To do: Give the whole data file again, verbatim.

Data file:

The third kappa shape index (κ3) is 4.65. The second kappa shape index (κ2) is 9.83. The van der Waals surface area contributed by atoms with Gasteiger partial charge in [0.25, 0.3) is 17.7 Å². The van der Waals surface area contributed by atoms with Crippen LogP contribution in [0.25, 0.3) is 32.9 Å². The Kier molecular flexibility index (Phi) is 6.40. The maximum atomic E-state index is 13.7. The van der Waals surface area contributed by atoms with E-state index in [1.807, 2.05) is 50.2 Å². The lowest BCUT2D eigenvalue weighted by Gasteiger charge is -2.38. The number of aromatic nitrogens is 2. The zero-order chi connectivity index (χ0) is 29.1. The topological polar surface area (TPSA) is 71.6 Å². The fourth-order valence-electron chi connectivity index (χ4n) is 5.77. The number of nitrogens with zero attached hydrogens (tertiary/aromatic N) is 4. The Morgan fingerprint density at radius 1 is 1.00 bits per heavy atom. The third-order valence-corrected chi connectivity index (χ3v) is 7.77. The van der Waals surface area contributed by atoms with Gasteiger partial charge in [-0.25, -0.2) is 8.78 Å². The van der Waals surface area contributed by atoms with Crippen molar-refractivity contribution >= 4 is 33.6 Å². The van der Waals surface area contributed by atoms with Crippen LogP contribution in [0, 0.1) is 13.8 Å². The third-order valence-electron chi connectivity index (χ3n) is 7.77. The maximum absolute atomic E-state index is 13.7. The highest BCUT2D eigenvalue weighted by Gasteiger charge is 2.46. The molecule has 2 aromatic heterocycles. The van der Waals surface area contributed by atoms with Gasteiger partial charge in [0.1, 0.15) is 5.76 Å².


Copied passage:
The third kappa shape index (κ3) is 4.65. The second kappa shape index (κ2) is 9.83. The van der Waals surface area contributed by atoms with Gasteiger partial charge in [0.25, 0.3) is 17.7 Å². The van der Waals surface area contributed by atoms with Crippen LogP contribution in [0.25, 0.3) is 32.9 Å². The Kier molecular flexibility index (Phi) is 6.40. The maximum atomic E-state index is 13.7. The van der Waals surface area contributed by atoms with E-state index in [1.807, 2.05) is 50.2 Å². The lowest BCUT2D eigenvalue weighted by Gasteiger charge is -2.38. The number of aromatic nitrogens is 2. The zero-order chi connectivity index (χ0) is 29.1. The topological polar surface area (TPSA) is 71.6 Å². The fourth-order valence-electron chi connectivity index (χ4n) is 5.77. The number of nitrogens with zero attached hydrogens (tertiary/aromatic N) is 4. The Morgan fingerprint density at radius 1 is 1.00 bits per heavy atom. The third-order valence-corrected chi connectivity index (χ3v) is 7.77. The van der Waals surface area contributed by atoms with Gasteiger partial charge in [-0.25, -0.2) is 8.78 Å². The van der Waals surface area contributed by atoms with Crippen molar-refractivity contribution >= 4 is 33.6 Å². The van der Waals surface area contributed by atoms with Crippen LogP contribution in [0, 0.1) is 13.8 Å². The third-order valence-electron chi connectivity index (χ3n) is 7.77. The maximum absolute atomic E-state index is 13.7. The highest BCUT2D eigenvalue weighted by Gasteiger charge is 2.46. The molecule has 2 aromatic heterocycles. The van der Waals surface area contributed by atoms with Gasteiger partial charge in [0.1, 0.15) is 5.76 Å².